Sale helps facilitate fresh starts

Anne Marie Amacher
Marie Hermie hangs up a necklace for the upcoming Fresh Start Benefit Sale at Humility Homes and Services in Davenport.

By Anne Marie Amacher
The Catholic Messenger

DAVENPORT — In 1989, Gertrude Vogel hosted a garage sale at her home to benefit then-Humility of Mary Housing Inc. She raised $650 that first year. As the sale outgrew her yard, it moved to the Mississippi Valley Fairgrounds. In 2012, the two-day sale moved to Humility Homes and Services headquarters and grew to twice a year sales.

Today, the two annual Fresh Start Benefit sales and recycling income generate more than $46,000, said Patti Trapp, volunteer coordinator for Humility Homes. The money helps fund programs that include outreach, emergency shelter, transitional housing, veterans’ transitional housing, supportive housing and services, rapid re-housing, rent-it-forward, Section 8 Plus, single-room occupancy units and Quad-Cities coordinated entry partnership, among other things.

These activities and programs couldn’t happen without volunteers, and lots of them, to prepare for the two sales and to set out items for Humility Homes’ clients. “Our volunteers come from all walks of life,” Trapp said, such as Goodwill Day Development Center for people with disabilities, AARP, worker’s compensation programs, businesses, school community service programs and court-ordered service. Individuals who have been served by Humility Homes and want to give back to the community also volunteer.

Volunteers learn about Humility Homes and Services, but also about the clients served and what they have gone through in their lives, Trapp said. Larry, currently on disability, worked with Trapp to set up his volunteer hours for the Fresh Benefit sale to be held April 26 and 27. He is limited to light duty, so Trapp offered him options to consider. “We have volunteers with physical issues, varying abilities and more. We will find what fits you best,” she said. Humility Homes is still in need of additional volunteers for the Fresh Start sale.

The day of this interview with Trapp, volunteers pulled up the loading area door, greeted donors and filled carts with donations. Items were moved to the sorting room where other volunteers inspected and decided where to place donations. All items accepted for distribution were tagged with a colorful price sticker. Items were moved to designated departments in the warehouse, which was filled with furniture, clothing for kids and adults, bicycles, strollers, small appliances, houseware, jewelry and more.

Volunteer Marie Hermie of Bettendorf began volunteering about 10 years ago, inspired by a friend. Today she volunteers about 15 hours a week — three hours at home cleaning and fixing items and 12 hours at the warehouse hanging up jewelry and clothing. “I enjoy being here. There is a need out there for good quality items and we have it.”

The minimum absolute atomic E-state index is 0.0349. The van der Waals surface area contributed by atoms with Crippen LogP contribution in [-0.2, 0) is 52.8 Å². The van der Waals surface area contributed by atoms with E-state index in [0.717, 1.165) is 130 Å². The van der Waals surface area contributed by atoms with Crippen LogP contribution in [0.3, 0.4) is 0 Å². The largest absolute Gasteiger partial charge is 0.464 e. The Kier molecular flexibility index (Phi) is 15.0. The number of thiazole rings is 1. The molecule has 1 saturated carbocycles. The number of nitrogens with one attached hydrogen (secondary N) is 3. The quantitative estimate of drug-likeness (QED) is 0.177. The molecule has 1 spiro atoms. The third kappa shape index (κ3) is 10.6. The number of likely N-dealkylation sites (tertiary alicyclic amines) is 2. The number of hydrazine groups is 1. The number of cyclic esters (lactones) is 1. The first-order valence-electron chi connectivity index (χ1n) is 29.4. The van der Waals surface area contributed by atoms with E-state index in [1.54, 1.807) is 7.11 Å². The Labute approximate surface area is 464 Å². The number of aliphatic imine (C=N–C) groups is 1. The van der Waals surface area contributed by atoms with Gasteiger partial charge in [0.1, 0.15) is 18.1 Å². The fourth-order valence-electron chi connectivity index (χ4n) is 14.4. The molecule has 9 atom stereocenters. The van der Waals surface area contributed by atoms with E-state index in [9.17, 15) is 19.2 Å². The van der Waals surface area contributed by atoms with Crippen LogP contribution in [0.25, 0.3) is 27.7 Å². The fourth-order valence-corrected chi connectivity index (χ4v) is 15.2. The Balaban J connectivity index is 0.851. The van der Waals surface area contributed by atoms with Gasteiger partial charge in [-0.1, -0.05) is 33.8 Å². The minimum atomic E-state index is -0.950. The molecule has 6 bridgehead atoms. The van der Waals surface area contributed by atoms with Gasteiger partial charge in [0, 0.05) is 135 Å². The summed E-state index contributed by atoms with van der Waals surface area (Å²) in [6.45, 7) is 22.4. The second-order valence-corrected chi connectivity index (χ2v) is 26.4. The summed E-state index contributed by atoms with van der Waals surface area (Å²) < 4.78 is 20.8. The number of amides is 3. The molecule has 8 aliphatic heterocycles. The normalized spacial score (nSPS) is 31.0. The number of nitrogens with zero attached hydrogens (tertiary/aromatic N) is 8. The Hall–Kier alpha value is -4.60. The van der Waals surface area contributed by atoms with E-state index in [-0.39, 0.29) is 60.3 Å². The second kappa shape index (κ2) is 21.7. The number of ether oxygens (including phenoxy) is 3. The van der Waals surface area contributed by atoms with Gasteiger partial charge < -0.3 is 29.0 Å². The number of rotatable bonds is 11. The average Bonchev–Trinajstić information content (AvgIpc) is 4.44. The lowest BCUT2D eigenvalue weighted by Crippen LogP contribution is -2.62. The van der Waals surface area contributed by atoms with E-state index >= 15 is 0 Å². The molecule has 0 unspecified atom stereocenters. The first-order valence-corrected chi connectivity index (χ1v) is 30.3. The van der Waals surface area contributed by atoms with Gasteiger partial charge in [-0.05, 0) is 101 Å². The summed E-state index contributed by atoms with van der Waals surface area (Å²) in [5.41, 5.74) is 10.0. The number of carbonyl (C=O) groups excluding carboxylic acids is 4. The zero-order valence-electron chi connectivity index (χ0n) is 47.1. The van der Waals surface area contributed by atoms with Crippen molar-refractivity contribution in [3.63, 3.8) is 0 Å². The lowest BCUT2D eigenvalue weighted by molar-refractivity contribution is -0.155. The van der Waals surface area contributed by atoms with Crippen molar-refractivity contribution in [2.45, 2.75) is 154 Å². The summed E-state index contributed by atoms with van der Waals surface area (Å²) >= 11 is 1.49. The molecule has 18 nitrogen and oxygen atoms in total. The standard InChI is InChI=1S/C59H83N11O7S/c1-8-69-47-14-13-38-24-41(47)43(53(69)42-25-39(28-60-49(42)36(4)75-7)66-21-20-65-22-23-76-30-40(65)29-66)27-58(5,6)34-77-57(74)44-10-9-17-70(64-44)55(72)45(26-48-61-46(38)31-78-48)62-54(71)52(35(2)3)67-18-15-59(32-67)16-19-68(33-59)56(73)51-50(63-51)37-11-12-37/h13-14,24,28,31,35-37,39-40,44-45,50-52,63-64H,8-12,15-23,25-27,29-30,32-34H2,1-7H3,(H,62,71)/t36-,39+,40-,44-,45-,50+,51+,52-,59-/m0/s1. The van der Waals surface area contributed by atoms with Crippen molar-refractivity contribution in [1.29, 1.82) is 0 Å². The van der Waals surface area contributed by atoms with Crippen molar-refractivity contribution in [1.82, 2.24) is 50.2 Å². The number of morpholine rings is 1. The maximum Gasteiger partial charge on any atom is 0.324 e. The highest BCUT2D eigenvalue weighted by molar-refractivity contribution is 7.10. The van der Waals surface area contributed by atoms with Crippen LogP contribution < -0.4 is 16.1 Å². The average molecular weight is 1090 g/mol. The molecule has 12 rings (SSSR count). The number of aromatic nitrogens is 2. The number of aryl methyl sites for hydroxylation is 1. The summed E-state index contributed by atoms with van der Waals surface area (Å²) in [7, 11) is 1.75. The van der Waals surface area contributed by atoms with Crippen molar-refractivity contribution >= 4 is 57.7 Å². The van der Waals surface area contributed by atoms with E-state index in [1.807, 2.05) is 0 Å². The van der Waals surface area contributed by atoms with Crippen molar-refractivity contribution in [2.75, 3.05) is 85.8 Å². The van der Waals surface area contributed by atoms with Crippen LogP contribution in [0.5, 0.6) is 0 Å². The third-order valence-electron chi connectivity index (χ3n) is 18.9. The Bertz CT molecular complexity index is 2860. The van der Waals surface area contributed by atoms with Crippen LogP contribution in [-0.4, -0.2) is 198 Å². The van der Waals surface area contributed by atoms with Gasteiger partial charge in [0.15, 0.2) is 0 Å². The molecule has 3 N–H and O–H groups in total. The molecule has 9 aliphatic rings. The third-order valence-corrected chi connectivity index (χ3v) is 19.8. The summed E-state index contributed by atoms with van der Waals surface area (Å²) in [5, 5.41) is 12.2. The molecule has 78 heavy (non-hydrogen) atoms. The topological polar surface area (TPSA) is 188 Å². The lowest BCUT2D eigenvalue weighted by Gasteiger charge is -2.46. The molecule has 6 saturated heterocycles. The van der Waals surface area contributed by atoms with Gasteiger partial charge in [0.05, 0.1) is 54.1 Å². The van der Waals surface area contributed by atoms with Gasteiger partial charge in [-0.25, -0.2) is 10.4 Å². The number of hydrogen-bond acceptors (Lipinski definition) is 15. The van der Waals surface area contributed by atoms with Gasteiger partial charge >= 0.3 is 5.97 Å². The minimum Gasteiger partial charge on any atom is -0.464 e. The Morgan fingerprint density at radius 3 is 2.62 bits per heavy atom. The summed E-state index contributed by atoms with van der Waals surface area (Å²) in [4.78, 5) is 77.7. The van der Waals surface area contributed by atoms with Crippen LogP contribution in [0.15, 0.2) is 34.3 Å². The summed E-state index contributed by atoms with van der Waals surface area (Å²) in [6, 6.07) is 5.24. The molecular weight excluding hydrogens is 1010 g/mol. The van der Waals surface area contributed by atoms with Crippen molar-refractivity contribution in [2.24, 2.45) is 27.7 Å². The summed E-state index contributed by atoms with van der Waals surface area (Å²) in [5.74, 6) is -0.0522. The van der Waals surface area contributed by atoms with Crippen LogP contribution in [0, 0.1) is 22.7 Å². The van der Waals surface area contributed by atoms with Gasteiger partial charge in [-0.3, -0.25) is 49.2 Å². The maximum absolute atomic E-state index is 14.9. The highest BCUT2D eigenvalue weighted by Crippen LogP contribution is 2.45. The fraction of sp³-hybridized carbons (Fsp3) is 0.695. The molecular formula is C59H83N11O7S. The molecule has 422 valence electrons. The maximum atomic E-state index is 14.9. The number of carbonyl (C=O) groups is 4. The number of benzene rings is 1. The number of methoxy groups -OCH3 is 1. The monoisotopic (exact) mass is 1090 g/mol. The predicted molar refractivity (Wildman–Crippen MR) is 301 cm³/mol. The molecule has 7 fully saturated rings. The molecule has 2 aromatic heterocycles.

Paul Bates of Durant volunteers through the Transitions to Work program as part of his workers compensation program. He was a semi-truck driver who was injured and is partially disabled.

When he was told he needed to do volunteer work, he said he wasn’t too thrilled. “I didn’t think I’d like it. I was used to being independent and on my own. But I have found this to be a good thing and I like helping those who are less fortunate.” He volunteers about 40 hours a week. “I hope to go back to semi driving again but in the meantime, this is a great place to work and I’m enjoying it,” Bates said.

An unidentified volunteer said she began volunteering about a month ago after learning about Humility Homes during an internet search for volunteer opportunities. “I called Patti and there wasn’t a waiting list. I came in for an interview, did some paperwork and began my service.”
The volunteer gives about 40 hours a week to Humility Homes and hopes to earn some good references to enter the workforce. Her duties include sorting, pricing and doing office work such as stuffing envelopes.

Clients of Humility Homes shop in the warehouse year-round for items they need, Trapp said. They do not pay for items, but “we make it look more like a store so there is dignity and they can see departments,” she said. Twice a year the doors are opened to the public to buy items.
John De Taeye, director of development for Humility Homes, said a large number of people in the community live paycheck to paycheck. “We serve a number of these people at the sale.”

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